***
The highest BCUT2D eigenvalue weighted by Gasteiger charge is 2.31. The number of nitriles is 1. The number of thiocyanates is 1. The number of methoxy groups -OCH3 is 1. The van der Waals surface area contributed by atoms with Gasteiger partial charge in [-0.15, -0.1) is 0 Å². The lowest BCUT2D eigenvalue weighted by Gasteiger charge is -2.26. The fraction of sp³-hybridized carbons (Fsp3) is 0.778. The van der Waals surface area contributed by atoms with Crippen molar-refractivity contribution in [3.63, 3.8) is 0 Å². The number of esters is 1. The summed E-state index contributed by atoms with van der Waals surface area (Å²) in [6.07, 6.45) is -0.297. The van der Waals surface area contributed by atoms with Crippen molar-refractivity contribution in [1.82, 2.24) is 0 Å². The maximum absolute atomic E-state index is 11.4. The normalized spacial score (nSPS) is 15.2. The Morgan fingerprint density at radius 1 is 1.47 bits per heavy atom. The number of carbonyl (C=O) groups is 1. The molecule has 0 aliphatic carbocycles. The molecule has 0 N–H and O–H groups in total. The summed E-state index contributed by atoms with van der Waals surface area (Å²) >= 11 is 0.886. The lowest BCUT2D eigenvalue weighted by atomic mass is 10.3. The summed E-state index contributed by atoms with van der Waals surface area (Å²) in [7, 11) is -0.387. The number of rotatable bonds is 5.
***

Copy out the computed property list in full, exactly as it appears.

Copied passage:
The highest BCUT2D eigenvalue weighted by Gasteiger charge is 2.31. The number of nitriles is 1. The number of thiocyanates is 1. The number of methoxy groups -OCH3 is 1. The van der Waals surface area contributed by atoms with Gasteiger partial charge in [-0.15, -0.1) is 0 Å². The lowest BCUT2D eigenvalue weighted by Gasteiger charge is -2.26. The fraction of sp³-hybridized carbons (Fsp3) is 0.778. The van der Waals surface area contributed by atoms with Crippen molar-refractivity contribution in [3.63, 3.8) is 0 Å². The number of esters is 1. The summed E-state index contributed by atoms with van der Waals surface area (Å²) in [6.07, 6.45) is -0.297. The van der Waals surface area contributed by atoms with Crippen molar-refractivity contribution in [1.82, 2.24) is 0 Å². The maximum absolute atomic E-state index is 11.4. The normalized spacial score (nSPS) is 15.2. The Morgan fingerprint density at radius 1 is 1.47 bits per heavy atom. The number of carbonyl (C=O) groups is 1. The molecule has 0 aliphatic carbocycles. The molecule has 0 N–H and O–H groups in total. The summed E-state index contributed by atoms with van der Waals surface area (Å²) >= 11 is 0.886. The lowest BCUT2D eigenvalue weighted by atomic mass is 10.3. The summed E-state index contributed by atoms with van der Waals surface area (Å²) in [7, 11) is -0.387. The number of rotatable bonds is 5.